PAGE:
Memorial Dayís gone and summer is icumen in. The fair season kicked off with the Westchester County Fair, at Yonkers Raceway (through June 13). Vendors, carnies and barkers will be on the road from one fair to another, from this weekís heat through the cool of October harvest.Grangers and 4-Híers in the Catskills and Hudson Valley are prepping their cows, geese and swine for blue ribbons in Orange, Ulster, Dutchess and Delaware counties, culminating in late summerís fortnight at the New York State Fair (Aug. 24-Sept. 7). Last year, that fair averaged 80,000 visitors daily ó and more livestock than the population of many towns. If you donít think this is a Jewish story, visit the Orange County Fair (July 21-Aug. 1) and count every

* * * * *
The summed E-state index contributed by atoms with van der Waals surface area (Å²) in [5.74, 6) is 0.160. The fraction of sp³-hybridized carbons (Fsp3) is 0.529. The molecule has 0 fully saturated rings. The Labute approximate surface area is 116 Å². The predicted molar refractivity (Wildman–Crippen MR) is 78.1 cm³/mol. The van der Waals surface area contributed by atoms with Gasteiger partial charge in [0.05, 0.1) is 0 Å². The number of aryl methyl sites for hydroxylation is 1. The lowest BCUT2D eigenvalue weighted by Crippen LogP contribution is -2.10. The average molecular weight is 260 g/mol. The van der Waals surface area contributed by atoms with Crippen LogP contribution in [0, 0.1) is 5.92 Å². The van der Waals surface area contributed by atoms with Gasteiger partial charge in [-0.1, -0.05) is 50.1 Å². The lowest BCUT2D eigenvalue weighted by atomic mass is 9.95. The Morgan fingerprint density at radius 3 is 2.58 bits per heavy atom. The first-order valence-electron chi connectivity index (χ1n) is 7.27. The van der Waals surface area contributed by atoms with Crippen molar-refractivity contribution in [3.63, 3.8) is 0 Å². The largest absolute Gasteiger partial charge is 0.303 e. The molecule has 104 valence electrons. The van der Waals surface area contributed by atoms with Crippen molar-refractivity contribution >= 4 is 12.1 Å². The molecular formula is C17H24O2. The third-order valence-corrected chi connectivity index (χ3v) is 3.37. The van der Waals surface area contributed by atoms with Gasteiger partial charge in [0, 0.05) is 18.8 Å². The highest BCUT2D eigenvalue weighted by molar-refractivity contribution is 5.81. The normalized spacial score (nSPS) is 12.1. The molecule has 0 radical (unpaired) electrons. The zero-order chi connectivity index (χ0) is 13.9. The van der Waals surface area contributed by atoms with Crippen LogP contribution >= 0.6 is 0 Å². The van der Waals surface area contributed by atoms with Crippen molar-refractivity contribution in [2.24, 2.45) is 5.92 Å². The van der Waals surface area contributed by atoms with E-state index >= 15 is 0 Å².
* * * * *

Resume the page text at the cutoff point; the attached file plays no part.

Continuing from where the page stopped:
yarmulke, snood and stroller in the barns.Civilization is closing in. There was not a single farm represented at the Westchester fair. A sow and five sucklings were imported to sit in a pen alongside stables where brown, bay and chestnut pacers and trotters were getting hitched up to sulkies. Nevertheless, all around the fair were pigs in one form or another: Not five minutes from the sow and her piglets a vendorís sign ominously promised, ìAll sausage served here is made here. We use fresh pork only.î For an extra $1, near a freak show, one could witness ìthe worldís largest pig Ö and still growing!î Just yards away, in a cloud of smoke, a whole pig, with snout, teeth and the saddest of eyes, was roasting on a grill. There were Jews there, too, women in baseball caps, just looking.Jews who keep kosher are mostly serene with the idea that pigs are inedible. Observant Jews rarely share the hilarity about pigs, particularly the uneasy hilarity, that happens when someone gets the notion that observant Jews must become uncomfortable at the very idea of a hog. Fact is, as the ancient sage Eleazer ben-Azariah taught: ìOne should not say, ëI have no desire to eat [from a pig], but rather Ö my Father in Heaven has decreed against it.î All God said was you canít eat it. God didnít say you canít appreciate ìCharlotteís Web,î or Wilburís next of kin. If anything, spiders and pigs are Godís creations, worthy of awe, applause, astonishment.As Charlotte spun in her web: ìSome pig,î ìterrific.îAs Philip Roth wrote of God, ìmaking fish and animals, thatís pretty good.înIf the chasidim say that there is a heavenly plan for every blade of grass, for every leaf that spirals down from the tree to the forest floor; what then of any mammal suckling her young? Maybe God loves the pig, and feels protective of His homely creation.ìA pig isnít any less kosher than some fish or a cheeseburger,î says Richard Horwitz, a Jew who knows something about swine. Horwitz, 50, a professor of American Studies at the University of Iowa, has a job on the side: working on an Iowa farm.ìI like working outdoors,î Horwitz told us by phone from Iowa City. ìI grew up around farm people. … Thereís something about male culture, getting dirty and sweaty, that I always liked. Itís a good education, good for the spirit. If I want to exercise, I might as well do something useful.He started off driving a tractor, doing fieldwork, plowing, chiseling, catching corn off the combine, filling silos, ìthen I started working with livestock. The farm I worked on actually has a lot of cattle, as well as hogs. Iíd inoculate, feed, sort, just about everything a hired hand does. It changes with the seasons.îA professorís life is as precarious as a pigís if the professor doesnít publish, so last winter Horwitz wrote ìHog Ties: Pigs, Manure and Mortality in American Culture.î Aside from examining the myriad of pig diseases, and the large conglomerates that are taking over family farms, he muses that for all that we laugh at the pig, the pig is laughing at us:ìPart of what makes a pig unmistakably a pig,î he writes, ìis its conspicuous difference from [the] trappings of civilization. … Even when cast only as a walk-on ó without lines, through its mere presence ó a sow instantly ridicules the affected urbanity, wit, beauty or wisdom of its co-star,î such as the pig and Eva Gabor in ìGreen Acres.î In a culture that sets ìmind against matter, and soul against body, [swine] are so purely body that the perception of human resemblance or other soul-to-soul connection seems unimaginable, ridiculous, if not blasphemous.î Dogs and horses lend themselves better to anthropomorphic fantasy, if youíre imagination is somewhat short of E.B. Whiteís.ìPigs are really vulnerable to horrific diseases,î says Horwitz. The Talmud adds ìTen measures of diseases descended to the world, of which the swine took nine.î During one plague infecting pigs, Rabbi Yehuda declared a fast day, and not because the Jews were eating the pigs. ìPart of what I take away from working with hogs,î says Horwitz, ìis the power and glory of God in both the wonder and the scary parts. These are Godís creatures. It doesnít all have to be sweet and wonderful. Thatís whatís so Jewish. I find it real comforting, sometimes, to see God and meaning in the lower forms of life.ìI was raised a Reform Jew, but the idea of kosher appeals to me. Itís what I like about farming: where does this all come from, how do we connect, how do life and death intersect when we eat a meal? There should be plenty to think about when you ingest what you farm and grow. Eating is a daunting moment and ought to be. Farm work taught me to enjoy the difficulty of that experience.îHorwitz says that in Godís big old world, be you in the muddy barns or in the towns, the thing to do is touch, listen, remember. ìPart of living in rural areas is county fairs,î says farmhand Horwitz. ìIt has do with families and kids. Itís wholesome.îWatch the speed of pig races. Watch the big hogs that stand pretty square, he advises, ìthe ones that look content, walk easy, that move pretty good.îItís the season of blue ribbons.